Quality Counts awarded the United States an overall grade of C on its 2016 report card, with a score of 74.4 out of a possible 100 points.

Massachusetts earns top marks  with a score 86.8,  the only B-plus awarded. Maryland, New Jersey, and Vermont earning B grades.

Nevada ranked last, with a grade of D and a score of 65.2; the  states of Mississippi and New Mexico receiving Ds.

33 states achieved grades somewhere between a C-minus and a C-plus.

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The National Assessment of Educational Progress (NAEP) 2015 Results

The National Assessment of Educational Progress (NAEP) is the largest nationally representative and continuing assessment of what America's students know and can do in various subject areas. NAEP

The results for the 2015 National Assessment of Educational Progress (NAEP) were released in April 2016. The NAEP is also known as the Nation's Report Card and each core subject is assessed at grades 4, 8, and 12, although not all grades are assessed each time.​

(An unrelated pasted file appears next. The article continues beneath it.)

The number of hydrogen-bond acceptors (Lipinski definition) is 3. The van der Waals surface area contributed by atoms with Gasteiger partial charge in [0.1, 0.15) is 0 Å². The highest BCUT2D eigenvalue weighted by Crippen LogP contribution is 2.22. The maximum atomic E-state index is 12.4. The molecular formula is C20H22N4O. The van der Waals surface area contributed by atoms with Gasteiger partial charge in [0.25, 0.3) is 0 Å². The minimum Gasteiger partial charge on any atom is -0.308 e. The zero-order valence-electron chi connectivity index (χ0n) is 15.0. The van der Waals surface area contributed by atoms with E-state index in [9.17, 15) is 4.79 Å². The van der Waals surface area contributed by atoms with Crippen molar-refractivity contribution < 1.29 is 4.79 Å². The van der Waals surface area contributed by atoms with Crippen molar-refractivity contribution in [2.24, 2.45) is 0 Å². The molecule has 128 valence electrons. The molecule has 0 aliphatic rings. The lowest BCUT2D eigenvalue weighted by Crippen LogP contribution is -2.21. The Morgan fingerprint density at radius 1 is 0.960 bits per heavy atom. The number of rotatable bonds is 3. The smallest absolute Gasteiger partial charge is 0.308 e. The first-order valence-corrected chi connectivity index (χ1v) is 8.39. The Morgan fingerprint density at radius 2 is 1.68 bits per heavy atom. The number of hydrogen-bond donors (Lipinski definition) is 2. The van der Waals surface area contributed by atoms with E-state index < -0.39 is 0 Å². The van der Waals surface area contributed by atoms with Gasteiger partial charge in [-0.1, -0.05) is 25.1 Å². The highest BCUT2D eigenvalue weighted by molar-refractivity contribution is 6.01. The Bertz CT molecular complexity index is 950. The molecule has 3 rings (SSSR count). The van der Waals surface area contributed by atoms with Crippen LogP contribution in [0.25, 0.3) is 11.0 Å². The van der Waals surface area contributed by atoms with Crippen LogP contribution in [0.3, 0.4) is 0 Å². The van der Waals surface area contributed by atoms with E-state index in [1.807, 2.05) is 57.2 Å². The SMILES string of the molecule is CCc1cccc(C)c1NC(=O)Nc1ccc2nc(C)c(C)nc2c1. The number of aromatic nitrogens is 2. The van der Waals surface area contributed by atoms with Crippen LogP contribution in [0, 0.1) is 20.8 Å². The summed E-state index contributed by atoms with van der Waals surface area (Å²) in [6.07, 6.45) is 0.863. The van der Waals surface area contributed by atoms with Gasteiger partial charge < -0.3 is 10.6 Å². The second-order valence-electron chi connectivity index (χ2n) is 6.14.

"The NAEP is the largest continuing and nationally representative assessment of what our nation’s students know and can do in select subjects."

In 2015, there were 11,000 students in grade 12 from 730 schools who participated; the results reported are for public and private school students in the nation.

Some key points from the 2015 NAEP  for Grade 12 students:

The NAEP math Grade 12 measures students’ knowledge and skills in mathematics and students’ ability to apply their knowledge in problem-solving situations. For example, students are asked to make inference based on random sample or determine if a circle graph is an appropriate representation.

  • The national average mathematics score in comparison to 2013 is slightly lower; 
  • The percentage of students at or above the Proficient level in math is not significantly different compared to 2013;
  • In comparison to the results from 2005, the first year of the current trend line, the average mathematics score did not significantly differ.

The NAEP reading Grade 12 measures students’ reading comprehension by asking them to read selected grade-appropriate materials and to answer questions based on what they have read. For example, students are asked to explain relation of phrase to main point of persuasive essay or recognize detail related to purpose of document.